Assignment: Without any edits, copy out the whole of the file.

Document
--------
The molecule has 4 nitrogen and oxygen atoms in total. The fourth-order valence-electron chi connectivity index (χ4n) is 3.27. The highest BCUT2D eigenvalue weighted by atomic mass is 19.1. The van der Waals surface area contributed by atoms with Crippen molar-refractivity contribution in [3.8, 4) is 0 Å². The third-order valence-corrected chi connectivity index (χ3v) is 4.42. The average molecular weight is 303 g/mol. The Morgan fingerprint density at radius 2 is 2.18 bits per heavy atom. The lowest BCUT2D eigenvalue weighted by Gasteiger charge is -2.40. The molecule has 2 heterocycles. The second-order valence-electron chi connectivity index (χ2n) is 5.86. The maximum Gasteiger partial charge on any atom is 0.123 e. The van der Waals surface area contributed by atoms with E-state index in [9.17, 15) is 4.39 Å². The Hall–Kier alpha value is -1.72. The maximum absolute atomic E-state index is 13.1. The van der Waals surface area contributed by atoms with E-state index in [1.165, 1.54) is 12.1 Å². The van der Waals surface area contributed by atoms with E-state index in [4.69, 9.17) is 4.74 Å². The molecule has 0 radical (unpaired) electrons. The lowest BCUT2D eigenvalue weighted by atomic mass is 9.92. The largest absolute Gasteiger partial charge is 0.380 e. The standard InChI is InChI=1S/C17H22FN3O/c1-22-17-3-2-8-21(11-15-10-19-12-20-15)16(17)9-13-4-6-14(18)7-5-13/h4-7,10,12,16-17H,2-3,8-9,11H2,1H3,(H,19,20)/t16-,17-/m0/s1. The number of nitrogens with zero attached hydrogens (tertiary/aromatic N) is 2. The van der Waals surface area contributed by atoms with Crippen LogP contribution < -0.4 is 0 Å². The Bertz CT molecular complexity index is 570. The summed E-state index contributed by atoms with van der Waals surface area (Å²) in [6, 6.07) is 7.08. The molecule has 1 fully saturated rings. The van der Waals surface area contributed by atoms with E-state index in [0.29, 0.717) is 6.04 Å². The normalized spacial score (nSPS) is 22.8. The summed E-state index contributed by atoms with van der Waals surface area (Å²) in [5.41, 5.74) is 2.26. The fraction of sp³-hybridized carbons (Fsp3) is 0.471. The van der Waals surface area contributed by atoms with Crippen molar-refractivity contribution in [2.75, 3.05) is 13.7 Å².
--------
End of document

The molecule has 4 nitrogen and oxygen atoms in total. The fourth-order valence-electron chi connectivity index (χ4n) is 3.27. The highest BCUT2D eigenvalue weighted by atomic mass is 19.1. The van der Waals surface area contributed by atoms with Crippen molar-refractivity contribution in [3.8, 4) is 0 Å². The third-order valence-corrected chi connectivity index (χ3v) is 4.42. The average molecular weight is 303 g/mol. The Morgan fingerprint density at radius 2 is 2.18 bits per heavy atom. The lowest BCUT2D eigenvalue weighted by Gasteiger charge is -2.40. The molecule has 2 heterocycles. The second-order valence-electron chi connectivity index (χ2n) is 5.86. The maximum Gasteiger partial charge on any atom is 0.123 e. The van der Waals surface area contributed by atoms with E-state index in [9.17, 15) is 4.39 Å². The Hall–Kier alpha value is -1.72. The maximum absolute atomic E-state index is 13.1. The van der Waals surface area contributed by atoms with E-state index in [1.165, 1.54) is 12.1 Å². The van der Waals surface area contributed by atoms with E-state index in [4.69, 9.17) is 4.74 Å². The molecule has 0 radical (unpaired) electrons. The lowest BCUT2D eigenvalue weighted by atomic mass is 9.92. The largest absolute Gasteiger partial charge is 0.380 e. The standard InChI is InChI=1S/C17H22FN3O/c1-22-17-3-2-8-21(11-15-10-19-12-20-15)16(17)9-13-4-6-14(18)7-5-13/h4-7,10,12,16-17H,2-3,8-9,11H2,1H3,(H,19,20)/t16-,17-/m0/s1. The number of nitrogens with zero attached hydrogens (tertiary/aromatic N) is 2. The van der Waals surface area contributed by atoms with Crippen LogP contribution < -0.4 is 0 Å². The Bertz CT molecular complexity index is 570. The summed E-state index contributed by atoms with van der Waals surface area (Å²) in [6, 6.07) is 7.08. The molecule has 1 fully saturated rings. The van der Waals surface area contributed by atoms with E-state index in [0.29, 0.717) is 6.04 Å². The normalized spacial score (nSPS) is 22.8. The summed E-state index contributed by atoms with van der Waals surface area (Å²) in [5.41, 5.74) is 2.26. The fraction of sp³-hybridized carbons (Fsp3) is 0.471. The van der Waals surface area contributed by atoms with Crippen molar-refractivity contribution in [2.75, 3.05) is 13.7 Å².